Being colorblind and a photographer makes setting white balance in changing light extremely difficult. If we have one of the color deficiencies present in 4 or 5% of the population, we can't simply slide the temperature and tint sliders until people "look right." Faces that look right to us often look
tinted green or pink to those with normal color vision.
Instead, we hunt for something white or neutral in the photo and use the white balance tool when editing. If were lucky, many photos were taken under the same light and we can blindly apply those settings to all of them. If photos were not taken under the same light, there is little we can do other than guess or hunt for something we suspect is neutrally colored, short of leaving a gray card in every photo or setting WB manually each time. Even in daylight, a subject moving in and out of shade makes a very significant difference in proper WB.
While a series of photos may occur under many different light sources, it often has significant overlap in subjects. If the WB can be set correctly for a single photo, software could then allow another point to be placed on something else, such as a yellow corsage, since its proper color is now known. As this subject moves in and out of the shade, or indoors under incandescent or fluorescent light, WB can be done against this yellow corsage and the color for all future photos can be corrected without finding something neutrally colored in each photo.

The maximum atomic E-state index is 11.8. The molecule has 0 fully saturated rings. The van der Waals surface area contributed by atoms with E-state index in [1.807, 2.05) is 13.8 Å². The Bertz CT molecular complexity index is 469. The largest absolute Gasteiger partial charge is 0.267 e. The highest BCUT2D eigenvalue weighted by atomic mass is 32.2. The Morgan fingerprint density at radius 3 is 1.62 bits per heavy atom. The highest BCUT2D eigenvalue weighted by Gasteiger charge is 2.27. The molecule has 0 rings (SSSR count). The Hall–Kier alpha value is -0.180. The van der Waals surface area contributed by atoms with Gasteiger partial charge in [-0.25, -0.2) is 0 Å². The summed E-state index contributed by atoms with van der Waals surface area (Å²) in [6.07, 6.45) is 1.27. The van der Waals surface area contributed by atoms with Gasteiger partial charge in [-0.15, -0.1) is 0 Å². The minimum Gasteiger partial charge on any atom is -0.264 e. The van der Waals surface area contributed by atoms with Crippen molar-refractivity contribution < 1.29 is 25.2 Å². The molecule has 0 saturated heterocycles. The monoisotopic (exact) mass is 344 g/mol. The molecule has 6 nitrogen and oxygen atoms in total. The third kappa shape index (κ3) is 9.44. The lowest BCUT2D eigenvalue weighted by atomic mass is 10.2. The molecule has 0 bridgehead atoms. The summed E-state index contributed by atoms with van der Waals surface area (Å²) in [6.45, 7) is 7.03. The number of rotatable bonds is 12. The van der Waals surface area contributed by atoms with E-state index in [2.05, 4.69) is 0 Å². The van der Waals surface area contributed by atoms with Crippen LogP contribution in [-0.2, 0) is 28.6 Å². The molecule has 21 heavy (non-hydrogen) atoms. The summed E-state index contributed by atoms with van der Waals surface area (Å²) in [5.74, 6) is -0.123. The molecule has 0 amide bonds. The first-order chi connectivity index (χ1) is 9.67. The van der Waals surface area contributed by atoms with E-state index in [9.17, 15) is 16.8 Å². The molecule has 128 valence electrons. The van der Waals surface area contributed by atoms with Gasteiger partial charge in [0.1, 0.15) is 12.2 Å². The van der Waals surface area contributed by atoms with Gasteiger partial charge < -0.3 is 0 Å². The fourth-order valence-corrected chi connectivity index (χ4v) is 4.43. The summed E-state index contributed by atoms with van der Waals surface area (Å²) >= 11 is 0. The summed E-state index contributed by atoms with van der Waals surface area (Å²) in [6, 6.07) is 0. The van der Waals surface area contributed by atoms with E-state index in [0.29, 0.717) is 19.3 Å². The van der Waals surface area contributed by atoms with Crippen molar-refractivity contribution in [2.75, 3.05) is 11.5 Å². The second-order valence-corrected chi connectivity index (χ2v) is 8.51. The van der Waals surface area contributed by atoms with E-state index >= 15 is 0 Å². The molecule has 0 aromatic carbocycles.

What is really being described above is a system allowing something that can recognize objects but not color to properly WB photographs. In the above case, that system is a colorblind photographer. It could just as easily be a computer algorithm. This algorithm can do pattern matching against a set of photos using this same technique. Spotting a bright yellow flower against a red dress and normalizing the colors across many photos given a reference photo with known proper white balance would not be difficult for a computer algorithm.
A much simpler alternative to this method would be software overlaying a mask showing all neutrally-colored objects in a photo when a WB spot is selected. Choose the known white edge of an Uno card in a photo and the software would highlight all other items that are now known to be neutrally-colored, such as a gray suit worn by a subject and a black book spine in the photo. Now that other items are known to be neutral, the colorblind photographer can WB against those items in subsequent photos.